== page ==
Fun Stuff Videos

NASA Scientist Simulates Sunsets on Other Planets

To the 110 volunteers who are needed to settle a Mars colony, what you see above is how a sunset on Mars looks like.

Do not read everything on the linked scientific paper. You just need to know this conclusion on how many people we would need to successfully settle Mars:

The minimum number of settlers has been calculated and the result is 110 individuals. Other assumptions can be made. The proposed method allows assessments and comparisons, opening the debate for the best strategy for survival. If this relatively low number is confirmed, survival on another planet might be easier than expected, provided that the organization of the settlers is appropriate.

So, there you go. 110 may be the new Answer to the Ultimate Question of Life, the Universe and Everything — and not 42, as readers of Hitchhiker’s Guide to the Galaxy believe.

But, coming back to our subject of sunsets, how do we know how a sunset on Mars looks like?

Well, it’s all thanks to a planetary scientist at NASA’s Goddard Space Flight Center called Geronimo Villanueva. While building a computer modeling tool for a possible future mission to Uranus, he also ended up creating simulations of sunsets as viewed on the surface of some of the other planets of our Solar System.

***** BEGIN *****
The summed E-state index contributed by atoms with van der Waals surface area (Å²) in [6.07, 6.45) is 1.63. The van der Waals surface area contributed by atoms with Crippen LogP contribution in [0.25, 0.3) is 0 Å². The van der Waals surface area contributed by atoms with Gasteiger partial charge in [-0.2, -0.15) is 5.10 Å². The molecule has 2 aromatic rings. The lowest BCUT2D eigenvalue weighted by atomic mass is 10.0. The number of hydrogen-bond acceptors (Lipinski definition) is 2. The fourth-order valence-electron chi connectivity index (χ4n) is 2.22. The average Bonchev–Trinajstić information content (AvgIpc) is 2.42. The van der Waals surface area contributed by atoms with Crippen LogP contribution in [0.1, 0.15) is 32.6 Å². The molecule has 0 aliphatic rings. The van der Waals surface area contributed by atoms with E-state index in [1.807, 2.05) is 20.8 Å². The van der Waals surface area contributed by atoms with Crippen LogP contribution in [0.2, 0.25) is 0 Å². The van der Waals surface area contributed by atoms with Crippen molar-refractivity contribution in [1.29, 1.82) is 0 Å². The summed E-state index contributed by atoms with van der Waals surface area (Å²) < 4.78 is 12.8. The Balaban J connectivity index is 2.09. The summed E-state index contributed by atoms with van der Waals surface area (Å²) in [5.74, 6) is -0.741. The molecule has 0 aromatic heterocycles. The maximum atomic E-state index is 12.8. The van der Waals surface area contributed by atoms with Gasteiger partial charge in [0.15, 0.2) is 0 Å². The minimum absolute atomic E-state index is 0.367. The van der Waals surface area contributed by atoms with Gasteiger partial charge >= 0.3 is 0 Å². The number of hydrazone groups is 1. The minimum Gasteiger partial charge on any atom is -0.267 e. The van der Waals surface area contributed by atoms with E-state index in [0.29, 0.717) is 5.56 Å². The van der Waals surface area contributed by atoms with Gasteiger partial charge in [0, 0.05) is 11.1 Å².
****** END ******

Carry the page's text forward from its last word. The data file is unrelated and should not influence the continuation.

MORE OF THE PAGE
How do we know the simulations are correct? Well, he applied his simulatiions to Earth itself and it came out pretty accurate, so that gives us confidence that his models may be accurate enough for the photographers among the 110 settlers to know what to expect when the urge takes them to break out their camera for a sunset picture.

The computer animations in the following video show an all-clear all-sky views (no clouds, so no beautiful sunset colors) as if you were looking up at the sky through a ultra-wide-angle lens from Earth, Venus, Mars, Uranus, and Titan. The moving white dot in the video represents the location of the Sun.

The circles confused me at first, making me wonder whether I was looking at the planets from the sky or at the sky from the surface of the planets. It turns out to be the latter case, so forget the circles. A better video (w/o the circles, but with a typical horizon) is posted below:

Maybe, in the far-off future when interstellar travel has become reality, when a photographer buddy says, “Let’s go shoot a sunset,” you’ll reply, “On which planet?”

via NASA